I wondered in an earlier post if the Romney campaign was under the impression its loud differences with Obama over recent international events could actually affect the election. Seems it could be, based on a report from the New York Times’ Lizette Alvarez about the efforts underway in Florida to chip off a chunk of Obama’s expected big margin among Jewish voters:
Focused on South Florida, Ohio and Nevada, the Republican Jewish Coalition, backed mostly by the casino magnate Sheldon Adelson, a Zionist, has begun spending $6.5 million on an air-and-ground strategy to reach Jewish voters who may view Mr. Obama as unreliable on the question of Israel’s security. Jewish voters, who generally vote for Democrats in big numbers, overwhelmingly supported Mr. Obama in 2008, giving him 78 percent of their vote, according to exit polls conducted by Edison/Mitofsky.
In Florida, where the largest share of the $6.5 million is being spent, one of the group’s most visible messages is along Interstate 95 and the Florida Turnpike, including in Boca Raton and in Broward County, areas with large Jewish populations. A series of red-and-blue billboards lament: “Obama … Oy Vey!!” Then ask, “Had enough?”
Last week, the coalition began the first in a series of “buyer’s remorse” television ads featuring a Jewish voter concerned about Israel and the economy who declared that he would not vote for Mr. Obama this time around.
The question arises immediately as to whether this campaign is based on supply- or demand-side considerations—i.e., is it about an actual electoral opportunity, or about Sheldon Adelson putting up the money and insisting on it?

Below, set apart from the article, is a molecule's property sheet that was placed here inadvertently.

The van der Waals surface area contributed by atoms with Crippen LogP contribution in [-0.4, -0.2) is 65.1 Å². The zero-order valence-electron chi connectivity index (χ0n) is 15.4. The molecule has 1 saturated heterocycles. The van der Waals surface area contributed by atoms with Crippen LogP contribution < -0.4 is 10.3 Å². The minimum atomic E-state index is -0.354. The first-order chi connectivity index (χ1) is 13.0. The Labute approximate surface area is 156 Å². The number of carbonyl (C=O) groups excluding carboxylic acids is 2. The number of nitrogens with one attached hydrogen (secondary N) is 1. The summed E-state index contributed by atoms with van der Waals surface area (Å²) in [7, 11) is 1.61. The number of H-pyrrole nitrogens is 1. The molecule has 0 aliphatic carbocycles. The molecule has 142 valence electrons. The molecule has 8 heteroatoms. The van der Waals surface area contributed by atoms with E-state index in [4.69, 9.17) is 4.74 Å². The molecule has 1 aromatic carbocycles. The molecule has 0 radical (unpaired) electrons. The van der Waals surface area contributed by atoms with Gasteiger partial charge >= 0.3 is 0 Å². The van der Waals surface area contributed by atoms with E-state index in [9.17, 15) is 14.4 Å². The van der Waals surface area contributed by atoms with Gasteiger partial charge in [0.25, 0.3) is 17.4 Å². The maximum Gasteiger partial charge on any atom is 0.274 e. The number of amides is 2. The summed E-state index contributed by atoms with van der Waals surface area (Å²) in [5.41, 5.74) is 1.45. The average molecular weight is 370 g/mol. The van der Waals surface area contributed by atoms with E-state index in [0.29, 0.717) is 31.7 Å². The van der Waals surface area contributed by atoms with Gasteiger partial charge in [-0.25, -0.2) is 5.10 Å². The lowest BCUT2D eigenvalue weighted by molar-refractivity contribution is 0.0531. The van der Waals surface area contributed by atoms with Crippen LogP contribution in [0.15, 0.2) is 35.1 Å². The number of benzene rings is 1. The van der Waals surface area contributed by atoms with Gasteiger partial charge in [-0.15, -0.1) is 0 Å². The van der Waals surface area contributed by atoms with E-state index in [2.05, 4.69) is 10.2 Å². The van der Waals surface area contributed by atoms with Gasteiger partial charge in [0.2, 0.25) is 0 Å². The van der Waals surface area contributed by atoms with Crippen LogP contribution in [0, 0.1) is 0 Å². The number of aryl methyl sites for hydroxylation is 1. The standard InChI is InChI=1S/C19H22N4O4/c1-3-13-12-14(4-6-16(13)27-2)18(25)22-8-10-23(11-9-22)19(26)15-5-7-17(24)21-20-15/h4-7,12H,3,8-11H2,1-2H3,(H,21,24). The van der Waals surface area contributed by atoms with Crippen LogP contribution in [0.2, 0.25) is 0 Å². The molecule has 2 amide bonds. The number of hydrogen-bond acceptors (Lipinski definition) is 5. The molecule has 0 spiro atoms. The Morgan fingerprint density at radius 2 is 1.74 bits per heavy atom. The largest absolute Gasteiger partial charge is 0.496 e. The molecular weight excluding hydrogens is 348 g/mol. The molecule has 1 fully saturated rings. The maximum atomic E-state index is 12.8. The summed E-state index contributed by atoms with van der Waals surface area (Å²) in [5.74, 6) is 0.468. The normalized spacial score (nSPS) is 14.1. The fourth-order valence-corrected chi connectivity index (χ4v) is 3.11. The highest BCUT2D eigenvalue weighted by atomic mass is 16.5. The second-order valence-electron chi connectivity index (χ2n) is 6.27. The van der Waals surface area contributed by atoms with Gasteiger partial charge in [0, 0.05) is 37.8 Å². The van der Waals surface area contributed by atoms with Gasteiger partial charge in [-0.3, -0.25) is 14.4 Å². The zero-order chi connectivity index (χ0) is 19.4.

According to the 2008 exits, Jews represented approximately 4% of the vote in Florida, 3% in Nevada, and 2% in Ohio. That’s a pretty small target. Obama is running at about 70% among Jews in scattered polling, so there’s no empirical reason to believe he’s in big trouble with this demographic.
Sure, if Florida is as close as it was in 2000, then a small reduction in Democratic margins among Jews could be crucial, as could Democratic losses among virtually every other category of voter, including Trotskyists, Croatian-Americans, and that enduring vault of presumed swing voters, the Very Confused. As to whether it’s worth this kind of effort, or the apparent message reinforcement Team Mitt is supplying, you’d have to ask Sheldon Adelson, presumably on November 7.
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